A global study of the unmet need for glycemic control and predictor factors among patients with type 2 diabetes mellitus who have achieved optimal fasting plasma glucose control on basal insulin
2017-08-23T14:35:28Z (GMT) by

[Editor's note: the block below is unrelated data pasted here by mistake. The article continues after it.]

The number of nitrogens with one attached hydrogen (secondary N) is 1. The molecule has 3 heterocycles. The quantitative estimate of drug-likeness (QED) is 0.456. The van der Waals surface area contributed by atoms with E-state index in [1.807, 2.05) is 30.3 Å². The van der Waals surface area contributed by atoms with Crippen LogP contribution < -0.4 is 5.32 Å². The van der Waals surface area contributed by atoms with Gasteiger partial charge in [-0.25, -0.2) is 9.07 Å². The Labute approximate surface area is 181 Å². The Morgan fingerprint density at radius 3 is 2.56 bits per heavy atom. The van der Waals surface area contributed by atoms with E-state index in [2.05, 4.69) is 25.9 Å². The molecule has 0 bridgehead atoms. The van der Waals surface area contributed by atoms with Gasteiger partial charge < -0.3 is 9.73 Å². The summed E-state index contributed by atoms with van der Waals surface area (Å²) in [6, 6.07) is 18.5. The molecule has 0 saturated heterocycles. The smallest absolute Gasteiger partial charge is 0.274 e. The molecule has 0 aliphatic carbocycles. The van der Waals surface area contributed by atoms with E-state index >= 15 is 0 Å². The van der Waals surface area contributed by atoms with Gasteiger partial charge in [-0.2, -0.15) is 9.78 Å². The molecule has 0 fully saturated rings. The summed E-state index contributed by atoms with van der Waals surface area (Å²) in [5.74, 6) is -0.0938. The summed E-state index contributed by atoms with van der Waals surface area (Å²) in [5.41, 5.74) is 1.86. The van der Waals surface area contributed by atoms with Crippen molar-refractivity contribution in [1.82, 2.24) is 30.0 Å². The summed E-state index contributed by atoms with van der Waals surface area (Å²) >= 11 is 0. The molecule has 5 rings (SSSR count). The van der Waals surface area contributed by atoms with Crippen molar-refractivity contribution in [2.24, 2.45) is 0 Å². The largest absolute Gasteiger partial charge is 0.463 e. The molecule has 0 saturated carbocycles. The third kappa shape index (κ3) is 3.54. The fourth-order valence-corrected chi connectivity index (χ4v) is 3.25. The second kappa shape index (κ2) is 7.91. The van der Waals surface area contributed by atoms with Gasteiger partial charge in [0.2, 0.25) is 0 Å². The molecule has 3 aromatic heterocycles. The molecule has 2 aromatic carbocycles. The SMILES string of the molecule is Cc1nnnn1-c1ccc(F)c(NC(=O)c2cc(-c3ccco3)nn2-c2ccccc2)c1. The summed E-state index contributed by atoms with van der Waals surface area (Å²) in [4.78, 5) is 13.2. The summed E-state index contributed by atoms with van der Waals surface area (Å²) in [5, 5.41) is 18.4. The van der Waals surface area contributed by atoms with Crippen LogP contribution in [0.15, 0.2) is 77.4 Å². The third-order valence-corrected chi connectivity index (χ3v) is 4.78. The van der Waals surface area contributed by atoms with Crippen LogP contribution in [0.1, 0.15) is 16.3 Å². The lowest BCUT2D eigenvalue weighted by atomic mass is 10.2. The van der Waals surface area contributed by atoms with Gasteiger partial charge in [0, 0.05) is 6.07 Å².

BACKGROUND: This study used data from different sources to identify the extent of the unmet need for postprandial glycemic control in patients with type 2 diabetes mellitus (T2DM) after the initiation of basal insulin therapy in Europe, Asia Pacific, the United States, and Latin America. METHODS: Different levels of evidence were used as available for each country/region, with data extracted from seven randomized controlled trials (RCTs), three clinical trial registries (CTRs), and three electronic medical record (EMR) databases. Glycemic status was categorized as "well controlled" (glycated hemoglobin [HbA1c ] at target [<7%]), "residual hyperglycemia" (fasting plasma glucose [FPG] but not HbA1c at target [FPG <7.2/7.8 mmol/L, <130/140 mg/dL, depending on country-specific recommendations]), or "uncontrolled" (both FPG and HbA1c above target). Predictor factors were identified from the RCT data set using logistic regression analysis. RESULTS: RCT data showed that 16.9% to 28.0%, 42.7% to 54.4%, and 16.9% to 38.1% of patients with T2DM had well-controlled glycemia, residual hyperglycemia, and uncontrolled hyperglycemia, respectively. In CTRs, respective ranges were 21.8% to 33.6%, 31.5% to 35.6%, and 30.7% to 46.8%, and in EMR databases were 4.4% to 21.0%, 23.9% to 31.8%, and 53.6% to 63.8%. Significant predictor factors of residual hyperglycemia identified from RCT data included high baseline HbA1c (all countries/regions except Brazil), high baseline FPG (United Kingdom/Japan), longer duration of diabetes (Brazil), and female sex (Europe/Latin America). CONCLUSIONS: Irrespective of intrinsic differences between data sources, 24% to 54% of patients with T2DM globally had residual hyperglycemia with HbA1c not at target, despite achieving FPG control, indicating a significant unmet need for postprandial glycemic control.